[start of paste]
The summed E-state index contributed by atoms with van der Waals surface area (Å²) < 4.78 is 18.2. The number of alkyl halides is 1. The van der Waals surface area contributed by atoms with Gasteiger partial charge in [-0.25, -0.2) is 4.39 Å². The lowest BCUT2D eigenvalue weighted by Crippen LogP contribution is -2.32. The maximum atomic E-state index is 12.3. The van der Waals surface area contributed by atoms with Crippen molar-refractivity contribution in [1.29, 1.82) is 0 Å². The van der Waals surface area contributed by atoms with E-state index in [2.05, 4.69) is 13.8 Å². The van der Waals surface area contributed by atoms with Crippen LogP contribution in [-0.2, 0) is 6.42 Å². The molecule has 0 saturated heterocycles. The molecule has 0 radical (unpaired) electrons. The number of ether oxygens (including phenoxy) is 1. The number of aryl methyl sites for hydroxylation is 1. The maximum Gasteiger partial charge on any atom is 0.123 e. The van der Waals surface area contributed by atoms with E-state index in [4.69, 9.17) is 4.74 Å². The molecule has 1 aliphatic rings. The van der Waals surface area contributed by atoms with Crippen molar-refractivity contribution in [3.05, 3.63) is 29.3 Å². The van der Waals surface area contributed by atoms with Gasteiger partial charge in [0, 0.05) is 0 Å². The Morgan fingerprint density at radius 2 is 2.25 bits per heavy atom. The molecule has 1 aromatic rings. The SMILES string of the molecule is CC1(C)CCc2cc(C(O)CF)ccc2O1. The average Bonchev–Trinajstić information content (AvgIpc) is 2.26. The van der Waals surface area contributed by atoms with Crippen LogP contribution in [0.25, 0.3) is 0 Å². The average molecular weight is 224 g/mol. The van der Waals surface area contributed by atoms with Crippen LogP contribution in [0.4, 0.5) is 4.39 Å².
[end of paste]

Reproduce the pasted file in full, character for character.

The summed E-state index contributed by atoms with van der Waals surface area (Å²) < 4.78 is 18.2. The number of alkyl halides is 1. The van der Waals surface area contributed by atoms with Gasteiger partial charge in [-0.25, -0.2) is 4.39 Å². The lowest BCUT2D eigenvalue weighted by Crippen LogP contribution is -2.32. The maximum atomic E-state index is 12.3. The van der Waals surface area contributed by atoms with Crippen molar-refractivity contribution in [1.29, 1.82) is 0 Å². The van der Waals surface area contributed by atoms with E-state index in [2.05, 4.69) is 13.8 Å². The van der Waals surface area contributed by atoms with Crippen LogP contribution in [-0.2, 0) is 6.42 Å². The molecule has 0 saturated heterocycles. The molecule has 0 radical (unpaired) electrons. The number of ether oxygens (including phenoxy) is 1. The number of aryl methyl sites for hydroxylation is 1. The maximum Gasteiger partial charge on any atom is 0.123 e. The van der Waals surface area contributed by atoms with E-state index in [4.69, 9.17) is 4.74 Å². The molecule has 1 aliphatic rings. The van der Waals surface area contributed by atoms with Crippen molar-refractivity contribution in [3.05, 3.63) is 29.3 Å². The van der Waals surface area contributed by atoms with Gasteiger partial charge in [0, 0.05) is 0 Å². The Morgan fingerprint density at radius 2 is 2.25 bits per heavy atom. The molecule has 1 aromatic rings. The SMILES string of the molecule is CC1(C)CCc2cc(C(O)CF)ccc2O1. The average Bonchev–Trinajstić information content (AvgIpc) is 2.26. The van der Waals surface area contributed by atoms with Crippen LogP contribution in [0.25, 0.3) is 0 Å². The average molecular weight is 224 g/mol. The van der Waals surface area contributed by atoms with Crippen LogP contribution in [0.4, 0.5) is 4.39 Å².